NFL Needs to Stop Exploiting Breast Cancer
Breast cancer runs in my family and when I told my OB-GYN of this he put me at high risk for it. I check myself every day. Education for any illness is key. However, the pink in October is just too much. I wrote about how the American Cancer Society sees only 10% of the profits from pink NFL merchandise. Considering that the majority of it is sold through the NFL, the league receives the majority of the cut.
Not to mention the fact that the league is very strict with uniform rules, but they allow their players and coaches to bend those rules in October. Pink is everywhere and players can wear pink without being penalized. Yet, when Chicago Bears wide receiver Brandon Marshall wanted to wear green shoes last week in honor of Mental Health Awareness Week, the league was not going to even allow Marshall on the field. They finally "compromised" and only fined him $5,250. He matched that and donated it to the Brandon Marshall Foundation, and overall was fined $10,500.
Why does Marshall have a foundation for mental health? Because he was diagnosed with borderline personality disorder in 2010. Yes, the NFL told one of their players who suffers from a mental illness he could not promote the awareness week for his disease. There is a stigma attached to mental health issues. So many people think these disorders can be turned on and off or you can ignore the disease. Marshall has battled his disease publicly to try to erase these generalizations. In fact, one of the top points of the foundation is to fight these stigmas. People thought Marshall was a "nut job" or a "bad guy" when he was in Miami and Denver. It turns out his BPD was not properly diagnosed. But after that people thought he was "crazy!" But now that he has everything under control he is one of the top receivers in the NFL.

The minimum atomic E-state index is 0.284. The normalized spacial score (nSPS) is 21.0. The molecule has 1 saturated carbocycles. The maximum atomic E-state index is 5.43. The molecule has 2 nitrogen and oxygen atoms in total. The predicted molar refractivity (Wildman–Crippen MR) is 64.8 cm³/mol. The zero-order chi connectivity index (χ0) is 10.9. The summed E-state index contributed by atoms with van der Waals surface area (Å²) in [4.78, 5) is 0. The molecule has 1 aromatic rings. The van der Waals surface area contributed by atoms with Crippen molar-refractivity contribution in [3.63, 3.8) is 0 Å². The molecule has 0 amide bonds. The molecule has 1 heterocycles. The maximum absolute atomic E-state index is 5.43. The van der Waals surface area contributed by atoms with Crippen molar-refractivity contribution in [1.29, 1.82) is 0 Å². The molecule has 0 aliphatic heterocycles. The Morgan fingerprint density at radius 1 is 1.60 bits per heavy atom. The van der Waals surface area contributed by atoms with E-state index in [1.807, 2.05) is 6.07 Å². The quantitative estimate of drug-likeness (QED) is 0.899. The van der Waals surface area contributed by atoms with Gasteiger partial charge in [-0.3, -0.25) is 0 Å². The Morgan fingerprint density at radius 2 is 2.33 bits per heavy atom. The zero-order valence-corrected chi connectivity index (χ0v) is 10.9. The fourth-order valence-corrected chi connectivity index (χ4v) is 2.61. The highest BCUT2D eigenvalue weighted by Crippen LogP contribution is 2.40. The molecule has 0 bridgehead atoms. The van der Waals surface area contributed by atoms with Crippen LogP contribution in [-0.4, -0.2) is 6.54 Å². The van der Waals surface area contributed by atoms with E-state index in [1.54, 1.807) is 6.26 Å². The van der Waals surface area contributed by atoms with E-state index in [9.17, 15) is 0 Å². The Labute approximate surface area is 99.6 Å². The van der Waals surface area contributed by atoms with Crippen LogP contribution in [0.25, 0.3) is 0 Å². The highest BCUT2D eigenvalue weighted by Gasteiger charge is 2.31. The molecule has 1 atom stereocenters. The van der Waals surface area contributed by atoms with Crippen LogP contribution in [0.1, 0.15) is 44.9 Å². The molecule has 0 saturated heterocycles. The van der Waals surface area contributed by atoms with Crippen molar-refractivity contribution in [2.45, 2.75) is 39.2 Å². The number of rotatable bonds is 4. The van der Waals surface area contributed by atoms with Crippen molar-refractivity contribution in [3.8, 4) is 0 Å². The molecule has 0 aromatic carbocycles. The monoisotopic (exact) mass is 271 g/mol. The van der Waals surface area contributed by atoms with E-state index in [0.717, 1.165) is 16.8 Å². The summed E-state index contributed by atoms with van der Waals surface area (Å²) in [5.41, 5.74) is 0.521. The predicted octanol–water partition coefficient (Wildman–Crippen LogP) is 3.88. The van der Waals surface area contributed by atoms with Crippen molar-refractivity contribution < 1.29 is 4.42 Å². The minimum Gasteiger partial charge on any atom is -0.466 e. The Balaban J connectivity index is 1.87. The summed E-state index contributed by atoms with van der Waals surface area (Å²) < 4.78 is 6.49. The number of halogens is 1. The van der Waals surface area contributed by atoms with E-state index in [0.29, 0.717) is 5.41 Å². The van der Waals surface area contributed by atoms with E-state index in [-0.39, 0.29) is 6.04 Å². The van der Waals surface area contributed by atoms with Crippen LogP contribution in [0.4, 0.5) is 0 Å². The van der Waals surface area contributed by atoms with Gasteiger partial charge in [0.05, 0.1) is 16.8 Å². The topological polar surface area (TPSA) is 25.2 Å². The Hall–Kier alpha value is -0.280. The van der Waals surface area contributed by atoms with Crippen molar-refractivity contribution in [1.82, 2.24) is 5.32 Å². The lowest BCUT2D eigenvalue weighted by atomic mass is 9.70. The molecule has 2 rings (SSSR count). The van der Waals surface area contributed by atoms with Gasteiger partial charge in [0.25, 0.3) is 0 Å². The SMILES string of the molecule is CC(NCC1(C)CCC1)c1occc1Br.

According to the Center for Disease Control and Prevention, 2009 was the last year for available numbers and 211,731 women and 2,001 men were diagnosed with breast cancer. It appears to be a lot, but it is nothing compared to mental illnesses. People often forget the many disorders associated with mental health. They include schizophrenia, anxiety (which includes post-traumatic stress disorder), eating disorders, ADD, ADHD, autism, and personality disorders. This is from the National Institute of Mental Health:
- 26.2% of Americans aged 18 and up suffer from a mental disorder. That is roughly 1 in 4 Americans and with the 2004 Census results that is 57.7 million people. About 1 in 17 suffer from a serious mental illness. 45% of those suffer with two or more disorders.
- 20.9 million American adults or 9.5% of the population suffer from mood disorders.
- Major Depressive Disorder affects 14.8 million American adults. It also affects women more than men.
- Schizophrenia affects 2.4 American adults or 1.1% of the population.
- 40 million American adults suffer from anxiety disorders, which is about 18.1% of the population. Also, most people suffer from more than one type of anxiety disorder.